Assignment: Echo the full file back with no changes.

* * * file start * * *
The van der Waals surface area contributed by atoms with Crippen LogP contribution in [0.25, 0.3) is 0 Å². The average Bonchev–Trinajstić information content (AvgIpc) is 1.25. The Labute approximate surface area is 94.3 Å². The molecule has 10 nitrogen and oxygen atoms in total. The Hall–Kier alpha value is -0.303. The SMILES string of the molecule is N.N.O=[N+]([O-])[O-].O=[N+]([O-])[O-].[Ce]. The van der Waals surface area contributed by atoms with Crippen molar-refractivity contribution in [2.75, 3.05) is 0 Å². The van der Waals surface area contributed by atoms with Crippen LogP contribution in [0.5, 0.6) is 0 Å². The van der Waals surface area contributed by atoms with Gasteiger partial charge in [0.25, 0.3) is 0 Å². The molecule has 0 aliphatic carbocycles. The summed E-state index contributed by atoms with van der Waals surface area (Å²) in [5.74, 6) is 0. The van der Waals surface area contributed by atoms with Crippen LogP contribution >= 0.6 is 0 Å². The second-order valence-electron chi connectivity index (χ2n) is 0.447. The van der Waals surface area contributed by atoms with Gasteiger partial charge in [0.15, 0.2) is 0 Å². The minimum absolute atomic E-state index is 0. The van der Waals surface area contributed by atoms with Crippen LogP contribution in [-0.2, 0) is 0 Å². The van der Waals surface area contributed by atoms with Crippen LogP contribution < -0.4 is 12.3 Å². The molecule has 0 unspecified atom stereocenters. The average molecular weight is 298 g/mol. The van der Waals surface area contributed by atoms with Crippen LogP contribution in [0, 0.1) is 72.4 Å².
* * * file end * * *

The van der Waals surface area contributed by atoms with Crippen LogP contribution in [0.25, 0.3) is 0 Å². The average Bonchev–Trinajstić information content (AvgIpc) is 1.25. The Labute approximate surface area is 94.3 Å². The molecule has 10 nitrogen and oxygen atoms in total. The Hall–Kier alpha value is -0.303. The SMILES string of the molecule is N.N.O=[N+]([O-])[O-].O=[N+]([O-])[O-].[Ce]. The van der Waals surface area contributed by atoms with Crippen molar-refractivity contribution in [2.75, 3.05) is 0 Å². The van der Waals surface area contributed by atoms with Crippen LogP contribution in [0.5, 0.6) is 0 Å². The van der Waals surface area contributed by atoms with Gasteiger partial charge in [0.25, 0.3) is 0 Å². The molecule has 0 aliphatic carbocycles. The summed E-state index contributed by atoms with van der Waals surface area (Å²) in [5.74, 6) is 0. The van der Waals surface area contributed by atoms with Crippen LogP contribution >= 0.6 is 0 Å². The second-order valence-electron chi connectivity index (χ2n) is 0.447. The van der Waals surface area contributed by atoms with Gasteiger partial charge in [0.15, 0.2) is 0 Å². The minimum absolute atomic E-state index is 0. The van der Waals surface area contributed by atoms with Crippen LogP contribution in [-0.2, 0) is 0 Å². The van der Waals surface area contributed by atoms with Crippen LogP contribution < -0.4 is 12.3 Å². The molecule has 0 unspecified atom stereocenters. The average molecular weight is 298 g/mol. The van der Waals surface area contributed by atoms with Crippen LogP contribution in [0, 0.1) is 72.4 Å².